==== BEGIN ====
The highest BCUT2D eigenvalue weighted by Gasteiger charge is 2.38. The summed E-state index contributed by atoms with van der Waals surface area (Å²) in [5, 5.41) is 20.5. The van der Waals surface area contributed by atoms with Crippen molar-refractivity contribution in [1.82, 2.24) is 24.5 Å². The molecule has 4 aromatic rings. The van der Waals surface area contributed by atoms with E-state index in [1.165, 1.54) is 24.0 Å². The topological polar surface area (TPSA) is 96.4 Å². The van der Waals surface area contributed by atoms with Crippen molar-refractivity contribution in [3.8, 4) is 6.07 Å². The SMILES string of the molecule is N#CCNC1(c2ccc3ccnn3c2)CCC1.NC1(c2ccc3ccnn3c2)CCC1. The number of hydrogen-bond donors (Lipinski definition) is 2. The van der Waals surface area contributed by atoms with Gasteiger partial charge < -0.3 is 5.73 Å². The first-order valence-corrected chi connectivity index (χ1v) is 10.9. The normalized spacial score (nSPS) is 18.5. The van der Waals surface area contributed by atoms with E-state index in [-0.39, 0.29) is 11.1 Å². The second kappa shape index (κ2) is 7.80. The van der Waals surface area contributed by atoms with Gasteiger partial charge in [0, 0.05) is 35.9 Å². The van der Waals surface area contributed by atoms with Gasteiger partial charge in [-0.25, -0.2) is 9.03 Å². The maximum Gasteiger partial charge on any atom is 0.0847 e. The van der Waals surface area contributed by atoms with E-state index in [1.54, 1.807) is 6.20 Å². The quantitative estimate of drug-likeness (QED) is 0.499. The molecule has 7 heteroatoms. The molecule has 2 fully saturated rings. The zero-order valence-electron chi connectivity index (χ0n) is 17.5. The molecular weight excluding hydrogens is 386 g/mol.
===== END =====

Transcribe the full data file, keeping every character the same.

The highest BCUT2D eigenvalue weighted by Gasteiger charge is 2.38. The summed E-state index contributed by atoms with van der Waals surface area (Å²) in [5, 5.41) is 20.5. The van der Waals surface area contributed by atoms with Crippen molar-refractivity contribution in [1.82, 2.24) is 24.5 Å². The molecule has 4 aromatic rings. The van der Waals surface area contributed by atoms with E-state index in [1.165, 1.54) is 24.0 Å². The topological polar surface area (TPSA) is 96.4 Å². The van der Waals surface area contributed by atoms with Crippen molar-refractivity contribution in [3.8, 4) is 6.07 Å². The SMILES string of the molecule is N#CCNC1(c2ccc3ccnn3c2)CCC1.NC1(c2ccc3ccnn3c2)CCC1. The number of hydrogen-bond donors (Lipinski definition) is 2. The van der Waals surface area contributed by atoms with Gasteiger partial charge < -0.3 is 5.73 Å². The first-order valence-corrected chi connectivity index (χ1v) is 10.9. The normalized spacial score (nSPS) is 18.5. The van der Waals surface area contributed by atoms with E-state index in [-0.39, 0.29) is 11.1 Å². The second kappa shape index (κ2) is 7.80. The van der Waals surface area contributed by atoms with Gasteiger partial charge in [0, 0.05) is 35.9 Å². The van der Waals surface area contributed by atoms with Gasteiger partial charge in [-0.25, -0.2) is 9.03 Å². The maximum Gasteiger partial charge on any atom is 0.0847 e. The van der Waals surface area contributed by atoms with E-state index in [1.54, 1.807) is 6.20 Å². The quantitative estimate of drug-likeness (QED) is 0.499. The molecule has 7 heteroatoms. The molecule has 2 fully saturated rings. The zero-order valence-electron chi connectivity index (χ0n) is 17.5. The molecular weight excluding hydrogens is 386 g/mol.